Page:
Hasbara For The Left

Close study of the history of anti-Semitism shows that it is first and foremost an expression of political and cultural opposition to Jewish ideals. The earliest known anti-Semitic writings emanated from the ruling class of the Hellenistic empires of the Middle East, specifically the Ptolemaic empire based in Egypt and the Seleucid empire based in Syria. From that time to the present, anti-Semitism in its most virulent manifestations has been consistently associated with one empire or would-be empire after another.
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In Search of Shvuot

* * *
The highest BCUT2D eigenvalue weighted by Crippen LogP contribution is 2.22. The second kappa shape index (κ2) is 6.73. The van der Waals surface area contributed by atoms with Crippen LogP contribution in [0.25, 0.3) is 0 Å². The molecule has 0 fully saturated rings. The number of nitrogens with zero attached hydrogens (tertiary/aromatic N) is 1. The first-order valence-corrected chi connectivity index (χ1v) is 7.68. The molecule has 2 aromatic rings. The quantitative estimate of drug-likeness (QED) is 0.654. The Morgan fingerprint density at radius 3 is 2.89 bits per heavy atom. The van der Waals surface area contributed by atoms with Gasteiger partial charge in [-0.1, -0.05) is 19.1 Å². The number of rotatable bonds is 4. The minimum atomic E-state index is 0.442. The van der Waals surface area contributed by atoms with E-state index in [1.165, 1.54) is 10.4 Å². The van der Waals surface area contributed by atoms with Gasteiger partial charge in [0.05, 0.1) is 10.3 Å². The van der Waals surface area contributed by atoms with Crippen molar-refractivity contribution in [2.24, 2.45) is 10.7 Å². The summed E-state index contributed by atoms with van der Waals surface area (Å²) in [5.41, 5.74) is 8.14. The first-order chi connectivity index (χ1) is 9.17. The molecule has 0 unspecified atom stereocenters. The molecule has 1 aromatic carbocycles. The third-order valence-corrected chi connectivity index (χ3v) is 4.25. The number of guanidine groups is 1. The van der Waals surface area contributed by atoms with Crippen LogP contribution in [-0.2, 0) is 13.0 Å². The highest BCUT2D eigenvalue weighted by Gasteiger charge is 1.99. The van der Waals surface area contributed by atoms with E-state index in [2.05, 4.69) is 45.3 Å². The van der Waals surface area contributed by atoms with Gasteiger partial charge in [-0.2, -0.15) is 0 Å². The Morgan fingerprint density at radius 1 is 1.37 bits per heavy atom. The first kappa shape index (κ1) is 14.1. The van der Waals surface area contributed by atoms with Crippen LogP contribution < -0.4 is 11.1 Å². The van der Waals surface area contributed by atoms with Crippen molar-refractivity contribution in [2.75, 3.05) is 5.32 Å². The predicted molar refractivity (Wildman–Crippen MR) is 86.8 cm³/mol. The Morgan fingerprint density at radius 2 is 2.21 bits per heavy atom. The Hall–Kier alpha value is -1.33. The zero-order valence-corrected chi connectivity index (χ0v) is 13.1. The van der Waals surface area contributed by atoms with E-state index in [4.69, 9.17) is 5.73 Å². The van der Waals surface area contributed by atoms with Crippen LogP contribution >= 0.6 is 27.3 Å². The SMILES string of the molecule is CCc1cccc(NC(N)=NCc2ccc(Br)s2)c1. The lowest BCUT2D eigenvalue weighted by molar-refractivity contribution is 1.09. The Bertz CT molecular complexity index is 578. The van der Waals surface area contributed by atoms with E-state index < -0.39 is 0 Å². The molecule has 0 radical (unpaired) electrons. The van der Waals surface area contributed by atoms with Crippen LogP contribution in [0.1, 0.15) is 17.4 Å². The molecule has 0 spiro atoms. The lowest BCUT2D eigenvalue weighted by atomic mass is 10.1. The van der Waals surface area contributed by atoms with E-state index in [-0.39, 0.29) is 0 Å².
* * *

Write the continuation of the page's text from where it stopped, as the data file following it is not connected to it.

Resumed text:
There are four distinct references to Shvuot in the Torah, in the books of Deuteronomy, Numbers, Leviticus and Exodus, and it is called by three different names: the “Feast of Weeks”, the “Day of the First Fruits” and the “Festival of the Harvest”. According to the Torah, it is supposed to be celebrated on the day following seven times seven weeks after “the sickle is first put to the standing grain” (Deuteronomy), or alternately, after the first Sabbath following the start of Pesach (Leviticus). The rabbis eventually decided to interpret these passages as meaning that it should be celebrated 50 days after the second day of Pesach. At present this means that Shvuot is always celebrated on the 6th of Sivan, which always comes 50 days after the second day of Pesach, the 16th of Nisan. However, that is because the Jewish calendar is now calculated long in advance according to a fixed system and the two months preceding Sivan, Nisan and Iyar, are always 30 and 29 days in length respectively. In earlier times, when the start of the lunar month was decided by actual observation, Shvuot could also have come out a day or two after or before the 6th of Sivan.
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